China environment update


Image source: www.spiegel.de

My travels in southern China this week did nothing to convince me that the authorities are making any progress in dealing with their environmental problems. The air quality in Guangzhou and Shenzhen was diabolical, and as Jennifer Turner of the Woodrow Wilson International Centre for Scholars noted recently when she was interviewed by Phillip Adams (listen here), it is not just the Chinese who are affected by this. Mercury is being transported to Korea in dust storms, and it is also believed that 1/5 of the mercury entering rivers in Oregon in the US originates from China.

The challenge is therefore geopolitical but, ultimately, it is economic. One of the great virtues of an authoritarian state is that once it makes up its mind to do something, execution of the plan is straightforward (in contrast to democracies where the gestation period for environmental policy can be painstakingly long). However, despite the ‘environmental authoritarianism’ being exercised (increasingly) by the Chinese central government, it is not being policed by local governments. Thus, coal scrubbers might be installed and waste water treatement plants may be in place, but these facilities are not being turned on because they are deemed ‘too costly’. ‘Cost’, however, does not include the cancers, low IQs and miscarriages being attributed to the high level of pollutants in the air and in China’s waterways, 50% of which are running black (i.e. they are completely dead and cannot be used for anything, even for industrial purposes), and the 700 million people who now lack access to safe water (the people living in the Huai River basin being amongst the worst affected).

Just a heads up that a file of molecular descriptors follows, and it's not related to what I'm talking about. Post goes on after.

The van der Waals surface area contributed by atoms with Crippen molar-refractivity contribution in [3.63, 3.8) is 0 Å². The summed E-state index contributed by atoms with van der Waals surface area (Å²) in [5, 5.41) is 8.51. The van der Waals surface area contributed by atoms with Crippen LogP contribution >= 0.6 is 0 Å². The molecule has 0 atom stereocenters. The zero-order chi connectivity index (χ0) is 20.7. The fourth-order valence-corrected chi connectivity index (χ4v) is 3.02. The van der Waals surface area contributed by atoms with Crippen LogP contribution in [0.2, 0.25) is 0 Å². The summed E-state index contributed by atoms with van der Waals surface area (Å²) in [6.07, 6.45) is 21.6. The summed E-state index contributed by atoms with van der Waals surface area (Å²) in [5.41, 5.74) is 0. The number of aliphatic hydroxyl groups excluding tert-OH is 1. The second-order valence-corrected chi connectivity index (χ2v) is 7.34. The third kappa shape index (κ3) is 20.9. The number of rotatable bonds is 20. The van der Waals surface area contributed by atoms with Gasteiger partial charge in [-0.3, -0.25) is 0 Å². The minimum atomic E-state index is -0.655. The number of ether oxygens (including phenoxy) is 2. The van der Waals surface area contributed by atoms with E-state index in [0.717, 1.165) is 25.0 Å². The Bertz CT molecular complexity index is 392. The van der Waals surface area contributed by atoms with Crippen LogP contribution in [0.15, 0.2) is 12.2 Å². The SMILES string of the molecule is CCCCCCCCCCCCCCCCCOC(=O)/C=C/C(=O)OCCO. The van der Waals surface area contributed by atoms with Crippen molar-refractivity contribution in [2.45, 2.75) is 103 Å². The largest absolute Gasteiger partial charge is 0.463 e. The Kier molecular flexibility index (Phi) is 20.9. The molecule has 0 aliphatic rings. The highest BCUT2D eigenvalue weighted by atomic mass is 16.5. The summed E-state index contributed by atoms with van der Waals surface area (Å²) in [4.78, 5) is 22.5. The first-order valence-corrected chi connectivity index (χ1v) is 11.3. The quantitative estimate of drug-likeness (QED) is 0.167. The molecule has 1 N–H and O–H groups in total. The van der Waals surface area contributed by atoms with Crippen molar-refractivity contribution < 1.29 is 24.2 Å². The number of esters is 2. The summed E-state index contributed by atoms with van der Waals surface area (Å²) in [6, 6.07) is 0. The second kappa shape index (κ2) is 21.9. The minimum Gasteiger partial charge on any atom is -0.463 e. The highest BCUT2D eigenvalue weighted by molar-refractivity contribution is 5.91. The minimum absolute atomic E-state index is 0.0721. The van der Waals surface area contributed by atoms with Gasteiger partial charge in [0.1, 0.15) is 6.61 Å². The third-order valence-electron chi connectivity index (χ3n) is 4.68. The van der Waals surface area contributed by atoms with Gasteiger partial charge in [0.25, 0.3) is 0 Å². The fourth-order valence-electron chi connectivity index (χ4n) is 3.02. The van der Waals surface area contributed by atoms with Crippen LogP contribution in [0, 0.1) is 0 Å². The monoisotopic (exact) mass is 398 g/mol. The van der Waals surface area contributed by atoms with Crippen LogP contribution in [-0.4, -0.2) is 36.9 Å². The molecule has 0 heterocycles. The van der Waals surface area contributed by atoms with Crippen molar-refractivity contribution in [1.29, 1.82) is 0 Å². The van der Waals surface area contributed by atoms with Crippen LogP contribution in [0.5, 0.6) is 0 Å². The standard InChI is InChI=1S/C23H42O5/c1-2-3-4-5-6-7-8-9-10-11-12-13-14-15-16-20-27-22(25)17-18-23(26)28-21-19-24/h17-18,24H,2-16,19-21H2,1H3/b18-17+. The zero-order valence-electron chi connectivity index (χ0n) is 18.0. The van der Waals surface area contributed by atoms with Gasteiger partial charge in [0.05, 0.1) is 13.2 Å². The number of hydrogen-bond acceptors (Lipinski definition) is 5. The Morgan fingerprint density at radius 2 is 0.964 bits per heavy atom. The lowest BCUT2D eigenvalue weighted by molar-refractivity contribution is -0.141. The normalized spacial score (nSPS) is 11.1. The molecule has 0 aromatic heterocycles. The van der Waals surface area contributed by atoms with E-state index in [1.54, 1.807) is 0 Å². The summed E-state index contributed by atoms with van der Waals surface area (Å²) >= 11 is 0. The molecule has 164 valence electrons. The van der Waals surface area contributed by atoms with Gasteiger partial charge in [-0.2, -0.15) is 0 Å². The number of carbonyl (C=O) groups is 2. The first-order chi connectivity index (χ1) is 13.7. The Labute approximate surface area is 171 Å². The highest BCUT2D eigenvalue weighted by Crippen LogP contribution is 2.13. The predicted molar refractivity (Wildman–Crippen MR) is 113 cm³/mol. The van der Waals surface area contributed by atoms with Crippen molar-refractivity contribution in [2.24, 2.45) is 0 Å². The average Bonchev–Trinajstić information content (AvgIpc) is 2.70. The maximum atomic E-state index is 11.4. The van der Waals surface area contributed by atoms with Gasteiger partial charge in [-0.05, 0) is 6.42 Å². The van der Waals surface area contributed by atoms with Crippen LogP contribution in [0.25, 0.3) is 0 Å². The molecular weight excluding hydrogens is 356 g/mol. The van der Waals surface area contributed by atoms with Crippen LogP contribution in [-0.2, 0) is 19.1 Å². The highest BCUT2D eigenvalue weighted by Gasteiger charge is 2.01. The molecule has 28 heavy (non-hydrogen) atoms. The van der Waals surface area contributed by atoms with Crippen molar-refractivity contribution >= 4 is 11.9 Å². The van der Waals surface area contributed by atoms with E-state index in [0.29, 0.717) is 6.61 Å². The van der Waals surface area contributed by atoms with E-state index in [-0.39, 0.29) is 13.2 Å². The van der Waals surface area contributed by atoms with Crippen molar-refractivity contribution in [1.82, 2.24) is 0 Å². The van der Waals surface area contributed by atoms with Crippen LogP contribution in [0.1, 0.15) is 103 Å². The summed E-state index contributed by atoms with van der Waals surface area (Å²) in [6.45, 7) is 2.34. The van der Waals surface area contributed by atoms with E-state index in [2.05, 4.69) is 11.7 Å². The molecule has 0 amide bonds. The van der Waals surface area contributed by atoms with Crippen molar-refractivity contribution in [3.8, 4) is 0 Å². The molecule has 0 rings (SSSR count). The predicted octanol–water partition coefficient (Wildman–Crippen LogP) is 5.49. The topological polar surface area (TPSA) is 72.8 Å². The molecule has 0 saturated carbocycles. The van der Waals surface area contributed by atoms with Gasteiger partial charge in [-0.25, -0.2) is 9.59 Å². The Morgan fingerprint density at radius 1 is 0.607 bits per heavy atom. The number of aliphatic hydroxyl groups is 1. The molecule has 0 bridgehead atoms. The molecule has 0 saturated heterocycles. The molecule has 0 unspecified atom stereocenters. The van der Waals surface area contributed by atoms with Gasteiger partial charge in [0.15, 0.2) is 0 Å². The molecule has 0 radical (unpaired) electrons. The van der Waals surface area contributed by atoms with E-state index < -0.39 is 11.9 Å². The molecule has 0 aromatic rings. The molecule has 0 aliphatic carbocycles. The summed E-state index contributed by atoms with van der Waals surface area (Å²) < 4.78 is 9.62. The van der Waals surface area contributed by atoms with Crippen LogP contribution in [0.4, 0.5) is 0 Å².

While there have been some signs of improvement, environmental policy is not keeping up with the pace of environmental degradation, and unless there is some technology transfer to overcome the economic obstacles to sustainable production, I do not foresee any change in the immediate future. National laws will continue to be flouted at the local level, and firms will continue to destroy the natural environment. It is not a case of trying to stop China, it a question of how China can helped. Weaning this country off its heavy reliance on coal is a start. CO2 emissions are set to surpass those of the US in 2009, and they will get a whole lot worse after that.


Image source: www.spiegel.de